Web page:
To serving more with excellence … and for all the children who get to sleep in a bed tonight, eat a warm meal or go to school for the very first time…


First Time and Fabulous!

First Time and Fabulous!
Kristin Holowicki, Grant Coordinator, City of Coral Springs, FL

January, 2015
As a first time attendee of the Grant Professionals Association (GPA) National Conference, made possible by the generous scholarship from the Grant Professionals Foundation and my local South Florida GPA chapter, I was determined to get as much out of this experience as possible. But how was I going to squeeze workshops, volunteering, and networking all into 2 days? Answer: I’m a grant professional…juggling multiple projects is my life!
On the first day of the conference I attended the “First Timers Breakfast.” The presenters provided an overview of the conference agenda and advice on how to get the most out of the workshops. My first session was the Special Interest Group which for me was Government. Although not new to grants, I am new to my agency, a local municipality. While it was great to see some familiar faces from my home state of Florida, I was anxious to meet my nationwide counterparts to discuss grant opportunities, possible collaborations, and obstacles we face in our pursuit of grant funding. I quickly realized we share a common bond. Introductions were filled with insight into the challenges faced: from bosses who think grant money grows on trees to getting project staff to submit requested documents in a timely manner (deadlines are real!). Clearly, a grant professionals’ job is never done. The session rolled over into lunch where we continued networking within our SIGs, complete with informal conversation, sharing experiences and exchanging business cards.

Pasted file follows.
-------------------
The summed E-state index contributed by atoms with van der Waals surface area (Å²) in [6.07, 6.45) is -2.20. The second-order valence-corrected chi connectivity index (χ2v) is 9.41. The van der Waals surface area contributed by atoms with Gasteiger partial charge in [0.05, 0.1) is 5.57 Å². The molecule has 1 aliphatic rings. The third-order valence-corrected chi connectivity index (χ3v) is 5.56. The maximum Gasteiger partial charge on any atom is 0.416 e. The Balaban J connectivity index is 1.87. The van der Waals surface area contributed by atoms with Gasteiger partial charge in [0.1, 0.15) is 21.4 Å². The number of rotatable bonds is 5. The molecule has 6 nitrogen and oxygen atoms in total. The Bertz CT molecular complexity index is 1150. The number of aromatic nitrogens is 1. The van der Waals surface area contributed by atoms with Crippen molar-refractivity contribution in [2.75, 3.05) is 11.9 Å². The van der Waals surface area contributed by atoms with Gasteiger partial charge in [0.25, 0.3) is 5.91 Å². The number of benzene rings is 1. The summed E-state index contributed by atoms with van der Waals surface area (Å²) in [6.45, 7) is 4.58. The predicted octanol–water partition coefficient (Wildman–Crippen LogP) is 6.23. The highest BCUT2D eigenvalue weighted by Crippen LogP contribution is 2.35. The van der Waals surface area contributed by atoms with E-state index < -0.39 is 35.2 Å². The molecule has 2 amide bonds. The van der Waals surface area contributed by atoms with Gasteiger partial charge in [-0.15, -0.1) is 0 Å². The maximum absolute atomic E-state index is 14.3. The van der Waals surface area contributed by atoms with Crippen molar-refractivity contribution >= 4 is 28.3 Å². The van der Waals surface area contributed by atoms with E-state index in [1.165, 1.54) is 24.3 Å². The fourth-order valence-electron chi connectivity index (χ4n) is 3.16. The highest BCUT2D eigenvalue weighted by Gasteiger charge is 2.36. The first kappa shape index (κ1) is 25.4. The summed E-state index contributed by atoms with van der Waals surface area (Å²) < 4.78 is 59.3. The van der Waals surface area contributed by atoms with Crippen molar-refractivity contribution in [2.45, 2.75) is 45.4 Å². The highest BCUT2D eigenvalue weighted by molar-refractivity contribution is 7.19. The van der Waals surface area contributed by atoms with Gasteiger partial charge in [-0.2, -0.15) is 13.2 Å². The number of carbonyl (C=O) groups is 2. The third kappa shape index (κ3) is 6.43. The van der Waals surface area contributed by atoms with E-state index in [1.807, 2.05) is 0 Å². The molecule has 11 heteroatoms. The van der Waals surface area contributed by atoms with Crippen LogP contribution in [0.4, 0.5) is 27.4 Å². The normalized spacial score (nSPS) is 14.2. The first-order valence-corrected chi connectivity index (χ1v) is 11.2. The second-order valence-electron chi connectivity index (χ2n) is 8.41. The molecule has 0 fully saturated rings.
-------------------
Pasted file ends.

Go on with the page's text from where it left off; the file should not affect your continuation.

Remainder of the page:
After lunch I attended the Office of Management and Budget (OMB) Reform and the Uniform Guidance Workshop by Gil Tran. Mr. Tran was a great presenter and breathed life and funny stories into the dry subject of OMB Reform that will go into effect December 26, 2014. Mr. Tran’s advice: “Keep Calm and Understand the Rules.”
One of the differences he touched on was the importance of the new language that will be included in the new guidelines. A breakdown of some key changes:
•    Definitions of “should” and “must”:
o    Should = best practices
o    Must = required
•    Shall is out; Should is in
•    Must is the new shall; May is gone
On day two I attended a workshop on taking the exam for the Grant Professionals Certification (GPC) credential. I have been considering tackling this challenge and the workshop made the GPC test process feel a little less intimidating. The presenters provided useful information about qualifications for the exam, the multiple choice questions and the written portion of the exam.
After taking 25 pages of handwritten notes over the 2 day period my most important conclusion (other than the fact that I need to get my laptop fixed) was that this was a dynamic group of professionals with a wealth of knowledge to be shared. Because of my positive experience with GPA, I have just made the decision to run for Vice President of my local South Florida GPA Chapter and plan to pursue my GPC credential in 2015.
The GPA staff and hosting committee from Portland did a phenomenal job of coordinating all aspects of the conference. It was one of the most organized conferences I’ve ever attended. I volunteered for the GPF silent auction which raised $5,100. This all would not have been possible without the support of the GPF and local South Florida GPA Chapters scholarship.
Here’s a breakdown by the numbers:
•    Number of miles traveled (Portland to Fort Lauderdale and back) = 6,600
•    Pages of handwritten notes from workshops = 25
•    Number of business cards collected and emails exchanged = over 100
•    Number of Voo Doo Doughnuts eaten = 1 (Captain my Captain Doughnut topped with vanilla frosting and Captain Crunch Berries Cereal – YUM!)
•    Number of attendees at conference (sold out) = over 600
Thank you again for this opportunity. I hope to see everyone next year in St. Louis for the 2015 GPA National Conference.